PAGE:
The traditional view in the 19th century was that women should not own property, should be married early, should never divorce, should be modest, should remain near male relatives, should not hang out in or near bars or saloons, etc. This view was not born from arbitrary misogyny; it was born from a desire to keep ordinary women unassociated with prostitutes and the 19th century equivalents of strippers and camgirls.
That lipstick and the rest of the markers of prostitutes had such a bad reputation was not because of the arbitrary whims of The Patriarchy™, but because they facilitated prostitution. Women who owned property and used guns had more power than a lot of men, and therefore found it more difficult to find an appropriately dominant husband. Women who “painted” themselves with makeup and wore sexual clothing and hairstyles attracted all kinds of men, but didn’t make it easier to get married to any single one.
Women who got married later were at risk of never getting married at all, and in any case would limit their reproductive potential and therefore their mates — who wants to marry an aged woman, especially an aged prostitute, if they can marry a young, normal woman and have twice as many kids? Traveling alone and hanging around watering holes just tempts the loins and everyone knows it, and so on. All these basically anti-social and destructive behaviors used to be the domain of open prostitutes, but are now the domain of the high status “liberated” woman.
Is there more? Of course there is:
Inevitably, painted ladies had children, though attempts were made at birth control which was very primitive at the time. By the 1840s women could purchase Portuguese Female Pills (an abortion pill) or Madame Restell’s Preventive Powders, but it is unclear how effective these were.
(…) the most common form of birth control was abortion, which had also spread as a form of birth control to even the “respectable women.” In the years between 1850 and 1870 one historian estimated that one abortion was performed for every five to six live births in America.
If they were lucky, a courtesan would marry well and retire with enough money for a comfortable and respectable lifestyle. Those who married would normally become instantly “respectable” as it was considered impolite in the Old West to ask of a person’s background and most people were too busy to care.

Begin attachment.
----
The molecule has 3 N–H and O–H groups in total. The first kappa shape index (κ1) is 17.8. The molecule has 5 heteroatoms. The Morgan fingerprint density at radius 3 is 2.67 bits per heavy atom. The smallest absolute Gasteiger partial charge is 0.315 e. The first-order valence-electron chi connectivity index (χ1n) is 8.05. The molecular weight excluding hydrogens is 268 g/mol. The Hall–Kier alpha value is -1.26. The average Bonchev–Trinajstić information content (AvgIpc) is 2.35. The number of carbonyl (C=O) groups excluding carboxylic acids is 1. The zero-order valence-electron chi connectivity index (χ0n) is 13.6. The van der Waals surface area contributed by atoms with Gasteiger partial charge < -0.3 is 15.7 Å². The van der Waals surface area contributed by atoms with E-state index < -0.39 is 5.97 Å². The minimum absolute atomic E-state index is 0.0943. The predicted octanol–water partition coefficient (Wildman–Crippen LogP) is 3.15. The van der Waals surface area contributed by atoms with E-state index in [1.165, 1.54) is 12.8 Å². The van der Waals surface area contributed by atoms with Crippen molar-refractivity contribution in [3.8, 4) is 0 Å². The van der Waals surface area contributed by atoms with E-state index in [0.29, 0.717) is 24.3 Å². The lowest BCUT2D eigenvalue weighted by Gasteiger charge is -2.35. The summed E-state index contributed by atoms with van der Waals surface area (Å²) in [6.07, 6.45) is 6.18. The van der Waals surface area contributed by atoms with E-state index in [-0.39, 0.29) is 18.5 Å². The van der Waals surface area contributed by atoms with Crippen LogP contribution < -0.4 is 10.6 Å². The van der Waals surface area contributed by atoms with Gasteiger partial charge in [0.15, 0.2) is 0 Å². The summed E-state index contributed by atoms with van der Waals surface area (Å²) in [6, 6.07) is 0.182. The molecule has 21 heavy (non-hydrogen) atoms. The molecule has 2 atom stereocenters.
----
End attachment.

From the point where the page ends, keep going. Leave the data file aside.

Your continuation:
So in addition to pioneering nightlife, late marriage, divorce, traveling, dancing, makeup, sexual dress, and the planks of feminism, 19th century American prostitutes also pioneered abortion and birth control. The quoted author above mentions that abortion had even spread to “respectable women,” but it’s clear what the vector of transmission was.
Respectable women didn’t start aborting their kids and then unfairly discriminating against sex workers who did the same. Sex workers aborted their kids because of their promiscuous and unhealthy sexual habits, and then melded into the general population as they got older, perpetuating and spreading the habit as well as cheapening the reputation of actual respectable women, since nobody wanted to admit that prostitution was tacitly tolerated and that ex-prostitutes (or not even ex-, possibly) were allowed back into respectable society after plying a degenerate trade.
The other main difference is that in 1866 abortion, birth control, overt sexuality, “partying” as we think of it today, and the like were considered unambiguously bad, and were tolerated as an unfortunate fact of human nature at best and violently suppressed at worst. Today, between the decades of sophistic pronouncements of the Supreme Court and the allied assault on traditional culture by the Cathedral, the raft of bad behaviors associated in 1866 with unrepentant syphilitic whores have become enshrined as fundamental human rights in law and furthermore celebrated as expressions of piety towards the ostensibly humanistic religion of social progressivism.
That is not just a condemnation of the very concept of human rights, but of the entire formal and informal apparatus of government of the United States, as well as the ideals of progressivism.
Anyone who listens to Ryan Landry’s Weimerica Weekly podcast might even be convinced that contemporary empowered women are worse than 19th century prostitutes. Between the hellish trends of young female teachers having sex with their students and the media gearing up to normalize literal prostitution, they’ve got a good argument going. Tinder, Seeking Arrangement, and the rest of the click-swipe-bang(-pay) crowd have already put us a good part of the way there.
The only question is if in another 25 years people will still remember at all that prostitution used to be considered a bad thing. For the sake of the good and decent women left out there, I sure hope so.